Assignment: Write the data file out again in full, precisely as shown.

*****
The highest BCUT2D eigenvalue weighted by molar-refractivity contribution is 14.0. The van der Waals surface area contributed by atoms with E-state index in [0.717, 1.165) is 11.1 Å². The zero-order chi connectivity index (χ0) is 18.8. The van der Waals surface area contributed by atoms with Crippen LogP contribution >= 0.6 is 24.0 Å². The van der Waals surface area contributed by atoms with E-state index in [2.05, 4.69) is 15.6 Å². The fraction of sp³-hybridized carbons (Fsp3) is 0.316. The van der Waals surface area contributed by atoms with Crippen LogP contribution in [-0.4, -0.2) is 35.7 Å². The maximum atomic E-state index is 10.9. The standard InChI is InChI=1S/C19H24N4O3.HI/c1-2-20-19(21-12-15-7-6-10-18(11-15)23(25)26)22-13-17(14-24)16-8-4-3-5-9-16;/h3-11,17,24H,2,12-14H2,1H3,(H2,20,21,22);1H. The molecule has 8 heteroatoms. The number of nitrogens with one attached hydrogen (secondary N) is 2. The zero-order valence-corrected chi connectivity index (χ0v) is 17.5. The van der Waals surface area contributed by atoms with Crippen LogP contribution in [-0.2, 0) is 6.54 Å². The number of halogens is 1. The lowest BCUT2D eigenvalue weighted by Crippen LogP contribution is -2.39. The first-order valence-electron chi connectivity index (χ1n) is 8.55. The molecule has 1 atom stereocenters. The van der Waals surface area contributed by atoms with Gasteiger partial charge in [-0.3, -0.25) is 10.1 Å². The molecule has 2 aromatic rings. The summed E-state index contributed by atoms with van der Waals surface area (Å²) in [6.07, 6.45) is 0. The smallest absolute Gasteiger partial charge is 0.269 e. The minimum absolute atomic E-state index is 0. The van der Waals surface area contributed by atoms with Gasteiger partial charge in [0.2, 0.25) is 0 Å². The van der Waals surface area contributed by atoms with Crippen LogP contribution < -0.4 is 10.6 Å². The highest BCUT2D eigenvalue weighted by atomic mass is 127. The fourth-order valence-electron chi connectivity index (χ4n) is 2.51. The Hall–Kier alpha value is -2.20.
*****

The highest BCUT2D eigenvalue weighted by molar-refractivity contribution is 14.0. The van der Waals surface area contributed by atoms with E-state index in [0.717, 1.165) is 11.1 Å². The zero-order chi connectivity index (χ0) is 18.8. The van der Waals surface area contributed by atoms with Crippen LogP contribution >= 0.6 is 24.0 Å². The van der Waals surface area contributed by atoms with E-state index in [2.05, 4.69) is 15.6 Å². The fraction of sp³-hybridized carbons (Fsp3) is 0.316. The van der Waals surface area contributed by atoms with Crippen LogP contribution in [-0.4, -0.2) is 35.7 Å². The maximum atomic E-state index is 10.9. The standard InChI is InChI=1S/C19H24N4O3.HI/c1-2-20-19(21-12-15-7-6-10-18(11-15)23(25)26)22-13-17(14-24)16-8-4-3-5-9-16;/h3-11,17,24H,2,12-14H2,1H3,(H2,20,21,22);1H. The molecule has 8 heteroatoms. The number of nitrogens with one attached hydrogen (secondary N) is 2. The zero-order valence-corrected chi connectivity index (χ0v) is 17.5. The van der Waals surface area contributed by atoms with Crippen LogP contribution in [-0.2, 0) is 6.54 Å². The number of halogens is 1. The lowest BCUT2D eigenvalue weighted by Crippen LogP contribution is -2.39. The first-order valence-electron chi connectivity index (χ1n) is 8.55. The molecule has 1 atom stereocenters. The van der Waals surface area contributed by atoms with Gasteiger partial charge in [-0.3, -0.25) is 10.1 Å². The molecule has 2 aromatic rings. The summed E-state index contributed by atoms with van der Waals surface area (Å²) in [6.07, 6.45) is 0. The smallest absolute Gasteiger partial charge is 0.269 e. The minimum absolute atomic E-state index is 0. The van der Waals surface area contributed by atoms with Gasteiger partial charge in [0.2, 0.25) is 0 Å². The van der Waals surface area contributed by atoms with Crippen LogP contribution < -0.4 is 10.6 Å². The highest BCUT2D eigenvalue weighted by atomic mass is 127. The fourth-order valence-electron chi connectivity index (χ4n) is 2.51. The Hall–Kier alpha value is -2.20.